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Joyce Mourns the Passing of Founding Board Member Jack Anderson

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The Joyce Foundation mourns the passing of founding Board member and former Board Chair Jack Anderson, who died May 22, 2023 at age 92. Anderson is largely responsible for establishing the vision of the organization and building it into one of Illinois’ largest philanthropies and an influential steward of social and environmental initiatives in the Great Lakes region.

Anderson was co-chair of the Joyce Board of Directors from 1984-1987, Board Chair from 1987-2011, and an emeritus director since then.

“This is a tremendous loss for the Foundation. Jack was our North Star, the architect of our vision and funding initiatives, and a great champion of issues impacting the Great Lakes region,” said Joyce President & CEO Ellen Alberding. “He was a wonderful mentor. We are forever enriched by his leadership and determination to grow this institution into a formidable and evergreen presence in the Great Lakes and beyond."

John T. “Jack” Anderson, a graduate of DePauw University, Harvard Law School, and a U.S. Navy veteran, was one of the last links to Joyce Founder Beatrice Joyce Kean. Kean was the sole heiress to a family business who created the foundation in 1948 with a modest $2,000 gift to be used “for religious, charitable, scientific, literary, and educational purposes.” Anderson joined the Foundation’s Board of Directors in 1984 and was appointed a trustee of Kean’s estate upon her death in the early 1970s — when more than $100 million flowed from her estate into the Foundation, making it Illinois’ largest philanthropy at the time.

Anderson took a leading role in creating the Foundation’s signature initiatives; namely, pushing for regional and federal efforts to restore and preserve the Great Lakes. Among other roles, he served as a director of the Center for the Great Lakes, which Joyce created, and was a director on the Great Lakes Protection Fund. The two organizations pressed for Great Lakes protection policy and established an endowment to maintain the biological integrity of the ecosystem.

Anderson said in a 2018 interview that he realized the Foundation had a rare and important opportunity, as well as the resources, to “punch above its weight” in having substantive influence on policy and research regionally and nationally.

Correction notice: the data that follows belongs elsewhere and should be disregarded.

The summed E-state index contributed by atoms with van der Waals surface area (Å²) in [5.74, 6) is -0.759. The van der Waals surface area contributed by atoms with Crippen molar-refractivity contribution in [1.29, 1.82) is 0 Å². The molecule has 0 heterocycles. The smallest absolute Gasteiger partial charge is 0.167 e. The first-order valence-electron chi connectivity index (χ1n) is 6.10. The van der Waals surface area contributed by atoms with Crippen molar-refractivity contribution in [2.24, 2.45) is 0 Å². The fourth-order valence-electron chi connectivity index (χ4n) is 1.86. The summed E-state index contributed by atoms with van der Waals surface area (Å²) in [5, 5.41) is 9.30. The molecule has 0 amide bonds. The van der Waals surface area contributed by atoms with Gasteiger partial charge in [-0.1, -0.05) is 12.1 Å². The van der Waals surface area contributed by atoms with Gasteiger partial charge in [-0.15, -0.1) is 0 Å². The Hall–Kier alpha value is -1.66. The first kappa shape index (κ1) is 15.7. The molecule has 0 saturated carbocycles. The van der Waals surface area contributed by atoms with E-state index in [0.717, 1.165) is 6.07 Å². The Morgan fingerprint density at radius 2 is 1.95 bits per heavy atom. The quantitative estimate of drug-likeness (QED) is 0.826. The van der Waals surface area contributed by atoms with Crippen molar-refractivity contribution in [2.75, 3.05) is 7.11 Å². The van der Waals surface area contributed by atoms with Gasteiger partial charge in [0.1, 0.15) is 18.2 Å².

“There we were with a foundation that could do anything, and had over a hundred million dollars,” Anderson said. “We said, ‘What are we going to do with it?’ We didn’t want to be an organization where we just handed out money. We wanted to try to accomplish something.”

Tolerating risk and playing the “long game” on investments were also benchmarks of Anderson’s leadership. In 1993, as board chairman, Anderson decided to green light a proposal that launched the Foundation’s funding of research on gun violence at a time when few philanthropies were investing in it.

Over the next 25 years, Joyce invested more than $30 million in grants that yielded hundreds of scientific publications, influenced policy, and kept research alive when government funding evaporated. It also inspired attacks from the National Rifle Association and gun-rights activists and organizations.

“I like a little risk,” Anderson said in 2018, “and the controversy didn’t bother me, either.”

Said Jose Alvarez, current chairman of Joyce’s Board of Directors: “We would not be who we are or have the influence that we do without the steady, visionary and optimistic leadership of Jack Anderson, who always pressed us to do more and always knew that we could. We carry that ethos to this day as our work continues to impact lives for the next generation in the Great Lakes region.”

Joyce Foundation President & CEO Ellen Alberding with Jack Anderson.

About The Joyce Foundation

Joyce is a nonpartisan, private foundation that invests in evidence-informed public policies and strategies to advance racial equity and economic mobility for the next generation in the Great Lakes region.

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